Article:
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US Navy will scrap touchscreen controls on its destroyers

The US Navy will replace the touchscreen on destroyers within the next 18 to 24 months, reverting instead to conventional helm controls and physical throttles. he move comes after the National Transportation Safety Board released an accident report from a 2017 collision, which cites the design of the ship’s controls as a factor in the accident.

On August 21st, 2017, the USS John S. McCain collided with the Alnic MC, a Liberian oil tanker, off the coast of Singapore. The report provides a detailed overview of the actions that led to the collision: when crew members tried to split throttle and steering control between consoles, they lost control of the ship, putting it into the path of the tanker. The crash killed 10 sailors and injured 48 aboard the McCain.

Following the incident, the Navy conducted fleet-wide surveys, and according to Rear Admiral Bill Galinis, the Program Executive Officer for Ships, personnel indicated that they would prefer mechanical controls. Speaking before a recent Navy symposium, he described the controls as falling under the “‘just because you can doesn’t mean you should’ category,” and that ship systems were simply too complicated. He also noted that they’re looking into the design of other ships to see if they can bring some system commonalities between different ship classes.

The switch will affect all DDG-51 class ships using the Integrated Bridge and Navigation System. You should see the first change in summer 2020. The first in-service ship to make the leap will be the USS Ramage, while the first brand new destroyer to drop touchscreens will be the USS Ted Stevens.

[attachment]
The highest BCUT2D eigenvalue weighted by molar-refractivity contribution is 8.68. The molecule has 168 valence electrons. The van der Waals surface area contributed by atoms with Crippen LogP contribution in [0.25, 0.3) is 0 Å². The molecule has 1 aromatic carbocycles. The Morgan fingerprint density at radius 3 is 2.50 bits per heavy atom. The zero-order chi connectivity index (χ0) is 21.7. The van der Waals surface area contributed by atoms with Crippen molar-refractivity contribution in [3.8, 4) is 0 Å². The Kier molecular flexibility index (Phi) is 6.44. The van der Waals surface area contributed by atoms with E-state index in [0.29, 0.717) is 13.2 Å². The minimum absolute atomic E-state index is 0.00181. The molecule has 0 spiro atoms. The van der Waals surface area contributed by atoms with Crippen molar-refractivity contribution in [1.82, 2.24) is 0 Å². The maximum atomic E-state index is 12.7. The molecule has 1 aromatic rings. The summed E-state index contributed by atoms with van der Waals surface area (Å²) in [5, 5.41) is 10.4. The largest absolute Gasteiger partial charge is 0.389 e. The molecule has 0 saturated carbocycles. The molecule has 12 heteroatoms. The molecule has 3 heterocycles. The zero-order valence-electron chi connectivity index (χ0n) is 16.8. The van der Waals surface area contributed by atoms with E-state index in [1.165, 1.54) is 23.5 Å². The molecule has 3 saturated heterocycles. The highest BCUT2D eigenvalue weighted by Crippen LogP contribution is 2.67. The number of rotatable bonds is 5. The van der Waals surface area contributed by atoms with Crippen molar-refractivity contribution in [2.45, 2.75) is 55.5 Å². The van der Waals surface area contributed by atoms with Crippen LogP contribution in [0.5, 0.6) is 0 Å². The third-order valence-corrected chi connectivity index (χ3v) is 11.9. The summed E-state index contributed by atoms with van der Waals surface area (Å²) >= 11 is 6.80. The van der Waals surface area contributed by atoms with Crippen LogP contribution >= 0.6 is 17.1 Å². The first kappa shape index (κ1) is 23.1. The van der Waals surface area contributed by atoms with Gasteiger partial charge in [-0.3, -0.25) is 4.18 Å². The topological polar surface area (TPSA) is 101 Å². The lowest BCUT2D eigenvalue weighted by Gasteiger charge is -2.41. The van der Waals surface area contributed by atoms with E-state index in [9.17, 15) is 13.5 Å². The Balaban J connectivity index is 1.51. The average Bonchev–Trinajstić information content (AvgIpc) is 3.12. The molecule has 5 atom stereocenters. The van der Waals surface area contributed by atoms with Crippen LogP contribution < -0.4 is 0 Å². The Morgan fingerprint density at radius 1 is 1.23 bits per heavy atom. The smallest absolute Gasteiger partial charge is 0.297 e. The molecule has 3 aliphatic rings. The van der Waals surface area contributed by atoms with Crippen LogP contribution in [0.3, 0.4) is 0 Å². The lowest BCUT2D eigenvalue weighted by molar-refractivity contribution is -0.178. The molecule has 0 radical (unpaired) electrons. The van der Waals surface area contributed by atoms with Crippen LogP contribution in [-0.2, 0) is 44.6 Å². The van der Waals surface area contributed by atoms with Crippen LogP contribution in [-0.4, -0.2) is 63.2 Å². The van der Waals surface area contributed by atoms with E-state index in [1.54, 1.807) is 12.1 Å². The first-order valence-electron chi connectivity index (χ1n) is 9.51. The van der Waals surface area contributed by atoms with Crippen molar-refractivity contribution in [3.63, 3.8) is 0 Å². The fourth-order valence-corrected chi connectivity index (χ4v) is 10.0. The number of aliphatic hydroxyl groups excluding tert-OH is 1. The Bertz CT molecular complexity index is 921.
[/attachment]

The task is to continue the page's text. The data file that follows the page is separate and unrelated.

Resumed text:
The decision isn’t so much a flat-out rejection of technology as an acknowledgment that it has to make sense and be easy to use. Program Executive Officer for Ships Rear Admiral Bill Galinis noted that the feedback slotted into the “just because you can doesn’t mean you should” mindset. The Navy adopted touchscreens without considering that the system was “overly complex,” and that there should be “bridge commonality” to help sailors adjust if they’re transferred to another ship.

This isn’t to say the Navy is giving up on bridge touchscreens altogether. However, Navy chief engineer Rear Admiral Lorin Selby noted that any interface needed to be consistent and help crews “quickly pick up” on a given situation. Warships need to be intuitive to operate the consequences are serious if they aren’t.

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